BLOG VIEW: Mortgage loan limit announcements used to be the happiest days in real estate – annual events that told the world how the U.S. real estate market was working. If you saw a big rise in the loan limit, you knew it had been a good year – and that the value of your home likely went up.
That's not the case anymore. The 2015 loan limit announcement from the Federal Housing Financial Agency (FHFA) has all the oomph of a soggy shoe. It says that except for 42 counties, the maximum size for conforming mortgages – the loans that can be purchased by Fannie Mae and Freddie Mac – is the exactly the same as 2014.
This ought to be chilling to anyone who thinks the economy is improving. Only 42 counties out of 3,144 county and county equivalents had local real estate markets that were strong enough to justify higher loan limits.
I miss the good old days. Who could forget 2005 when the single-family loan limit rose $26,000 from 2004? Or, what about the all-time winner, 2007? That year, the conforming loan limit rose from $359,650 to $417,000.
With the way the system was set up before 2008, you knew that Fannie Mae and Freddie Mac would announce new loan limits in November or December, allegedly based on rising or falling home prices from the prior year plus a dash of holiday cheer.
You also knew that the conforming standards would tell you the new Federal Housing Administration (FHA) loan limit. That's because the FHA single-family loan limit in high-cost areas was pegged at 87% of the Freddie Mac limit. Outside the continental U.S. – in Alaska, Hawaii, Guam and the U.S. Virgin Islands – the FHA loan limit was 50% higher than its domestic peak.
Meanwhile, with Veterans Affairs (VA) loans, there wasn't – and isn't – an actual loan limit. Instead, there's a loan guarantee ceiling, but lenders are free to make bigger loans with less VA coverage if they like. You can look at the guarantee and know the maximum VA loan size that would be acceptable to virtually all lenders.
Loan Limits And Fudge
There was one other thing we all know about the loan limit system: It is designed to prop up home prices, and is, in some measure, and maybe in large measure, a PR stunt. Loan limits were supposed to be based on home price movements from the year before but magically fell only one time in the 37 years between 1970 and 2007 – the tragic year of 1990 when the loan limit dropped by $150, prompting cries of anguish throughout the land. Usually, the system was fudged so that after a rough year, loan limits simply continued in place – think of the $203,150 limit in 1993, 1994 and 1995.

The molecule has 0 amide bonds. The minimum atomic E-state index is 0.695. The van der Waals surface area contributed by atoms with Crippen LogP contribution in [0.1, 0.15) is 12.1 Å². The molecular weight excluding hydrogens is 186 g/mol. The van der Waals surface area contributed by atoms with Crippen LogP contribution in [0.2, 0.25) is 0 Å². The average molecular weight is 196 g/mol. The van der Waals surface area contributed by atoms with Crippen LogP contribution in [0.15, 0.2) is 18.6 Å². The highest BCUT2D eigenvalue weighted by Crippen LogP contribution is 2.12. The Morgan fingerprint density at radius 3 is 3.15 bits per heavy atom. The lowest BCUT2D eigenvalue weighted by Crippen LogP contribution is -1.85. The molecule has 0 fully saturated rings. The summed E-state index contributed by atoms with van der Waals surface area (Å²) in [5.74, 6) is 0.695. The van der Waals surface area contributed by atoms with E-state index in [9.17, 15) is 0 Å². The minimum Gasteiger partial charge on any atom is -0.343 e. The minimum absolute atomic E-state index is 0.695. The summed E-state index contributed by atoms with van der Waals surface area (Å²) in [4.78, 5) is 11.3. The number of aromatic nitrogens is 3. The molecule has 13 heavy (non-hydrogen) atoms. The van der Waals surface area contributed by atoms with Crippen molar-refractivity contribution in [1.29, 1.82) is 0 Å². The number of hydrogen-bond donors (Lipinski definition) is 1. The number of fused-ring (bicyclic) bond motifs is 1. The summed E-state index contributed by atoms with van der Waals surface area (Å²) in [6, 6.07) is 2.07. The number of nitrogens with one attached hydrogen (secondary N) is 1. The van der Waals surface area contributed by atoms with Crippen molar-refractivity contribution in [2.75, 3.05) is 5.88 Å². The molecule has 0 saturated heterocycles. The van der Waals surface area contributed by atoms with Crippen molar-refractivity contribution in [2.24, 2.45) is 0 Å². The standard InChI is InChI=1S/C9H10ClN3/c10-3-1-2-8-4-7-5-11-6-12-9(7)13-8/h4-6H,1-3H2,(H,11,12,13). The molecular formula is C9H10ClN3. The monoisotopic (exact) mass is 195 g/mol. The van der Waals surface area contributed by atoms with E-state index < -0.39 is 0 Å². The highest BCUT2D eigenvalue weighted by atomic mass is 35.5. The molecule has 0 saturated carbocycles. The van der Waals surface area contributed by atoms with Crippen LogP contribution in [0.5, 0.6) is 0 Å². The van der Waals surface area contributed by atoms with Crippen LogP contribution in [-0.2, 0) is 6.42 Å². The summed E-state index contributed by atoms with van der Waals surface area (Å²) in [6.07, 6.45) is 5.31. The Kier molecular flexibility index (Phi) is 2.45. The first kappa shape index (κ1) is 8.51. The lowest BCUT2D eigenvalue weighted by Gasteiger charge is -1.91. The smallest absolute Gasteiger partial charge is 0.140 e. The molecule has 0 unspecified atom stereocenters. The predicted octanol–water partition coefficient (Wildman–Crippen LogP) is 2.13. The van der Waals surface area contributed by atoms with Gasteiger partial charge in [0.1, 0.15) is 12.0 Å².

No amount of gloss could cover up the price declines that began in 2007, but loan limits continued on their independent way, powered by a unique combination of complex economic models, insightful analysis and magic beans. According to the FHFA, national real estate prices in August were 5.8% below the 2007 peak – but the 2015 conforming loan limit is the same as eight years ago.
No matter. To make the loan limit system ‘work’ – or at least to make it produce desired results and outcomes – the government simply changed the rules with the Housing and Economic Recovery Act (HERA) of 2008.
Under HERA – despite plummeting home values nationwide and a massive increase in foreclosures – the conforming standard grew to $729,750. Why? Because without higher loan limits, it was feared that home sales in high-priced areas, such as Southern California, Boston, Connecticut, New York and Washington, would largely come to a halt.
At the same time, the FHA loan limit was instantly pushed from $417,000 to $625,500, and yet somehow, no one was calling for a smaller FHA market share or was worried about reserve fund capital levels.
Instead of a national loan limit, we now have HERA-induced, county-specific maximums – that's why loan limits are rising in 42 counties but remaining the same everywhere else.
Technically, the system currently works as follows:
‘HERA provisions set loan limits as a function of local-area median home values. Where 115% of the local median home value exceeds the baseline loan limit ($417,000 in most of the U.S.), the local loan limit is set at 115% of the median home value. The local limit cannot, however, be more than 50% above the baseline limit. In the District of Columbia and all states except Alaska and Hawaii, the highest possible local area loan limit for a one-unit property is $625,500 (150% of $417,000).’
I miss the old system. It had clarity. It was predictable – in a bamboozling sort of way – and you knew that either loan limits would rise or that bean counters would come up with some excruciating way to explain why the limits should not be lowered.
Alas, today the mortgage loan limit system is about as exciting as an in-depth study of paper clips. It's an annual bore. Take me back to good old days, the days with magic beans.
Peter G. Miller is a nationally syndicated real estate columnist. His books, published originally by Harper & Row, sold more than 300,000 copies. He blogs at OurBroker.com and contributes to such leading sites as RealtyTrac.com, the Huffington Post and Auction.com. Miller has also spoken before such groups as the National Association of Realtors and the Association of Real Estate License Law Officials.
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